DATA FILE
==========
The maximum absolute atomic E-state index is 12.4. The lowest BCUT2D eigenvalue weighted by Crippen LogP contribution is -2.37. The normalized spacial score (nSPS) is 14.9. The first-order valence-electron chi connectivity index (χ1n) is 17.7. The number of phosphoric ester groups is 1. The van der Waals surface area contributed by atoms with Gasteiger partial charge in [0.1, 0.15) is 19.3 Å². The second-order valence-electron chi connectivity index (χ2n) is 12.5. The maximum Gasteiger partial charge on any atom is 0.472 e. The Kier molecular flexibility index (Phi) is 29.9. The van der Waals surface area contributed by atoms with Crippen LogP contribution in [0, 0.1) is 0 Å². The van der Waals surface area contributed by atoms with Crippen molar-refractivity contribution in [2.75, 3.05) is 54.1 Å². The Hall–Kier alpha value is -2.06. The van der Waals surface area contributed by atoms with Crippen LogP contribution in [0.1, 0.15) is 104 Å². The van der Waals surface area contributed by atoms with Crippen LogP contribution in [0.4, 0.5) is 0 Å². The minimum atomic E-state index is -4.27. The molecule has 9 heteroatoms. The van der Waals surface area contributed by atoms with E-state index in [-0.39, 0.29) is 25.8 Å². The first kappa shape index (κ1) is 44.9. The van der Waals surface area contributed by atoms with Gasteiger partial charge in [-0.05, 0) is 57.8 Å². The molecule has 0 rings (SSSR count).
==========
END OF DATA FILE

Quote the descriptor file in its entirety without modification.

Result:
The maximum absolute atomic E-state index is 12.4. The lowest BCUT2D eigenvalue weighted by Crippen LogP contribution is -2.37. The normalized spacial score (nSPS) is 14.9. The first-order valence-electron chi connectivity index (χ1n) is 17.7. The number of phosphoric ester groups is 1. The van der Waals surface area contributed by atoms with Gasteiger partial charge in [0.1, 0.15) is 19.3 Å². The second-order valence-electron chi connectivity index (χ2n) is 12.5. The maximum Gasteiger partial charge on any atom is 0.472 e. The Kier molecular flexibility index (Phi) is 29.9. The van der Waals surface area contributed by atoms with Crippen LogP contribution in [0, 0.1) is 0 Å². The van der Waals surface area contributed by atoms with Crippen molar-refractivity contribution in [2.75, 3.05) is 54.1 Å². The Hall–Kier alpha value is -2.06. The van der Waals surface area contributed by atoms with Crippen LogP contribution in [0.1, 0.15) is 104 Å². The van der Waals surface area contributed by atoms with Crippen LogP contribution in [0.4, 0.5) is 0 Å². The minimum atomic E-state index is -4.27. The molecule has 9 heteroatoms. The van der Waals surface area contributed by atoms with E-state index in [-0.39, 0.29) is 25.8 Å². The first kappa shape index (κ1) is 44.9. The van der Waals surface area contributed by atoms with Gasteiger partial charge in [-0.05, 0) is 57.8 Å². The molecule has 0 rings (SSSR count).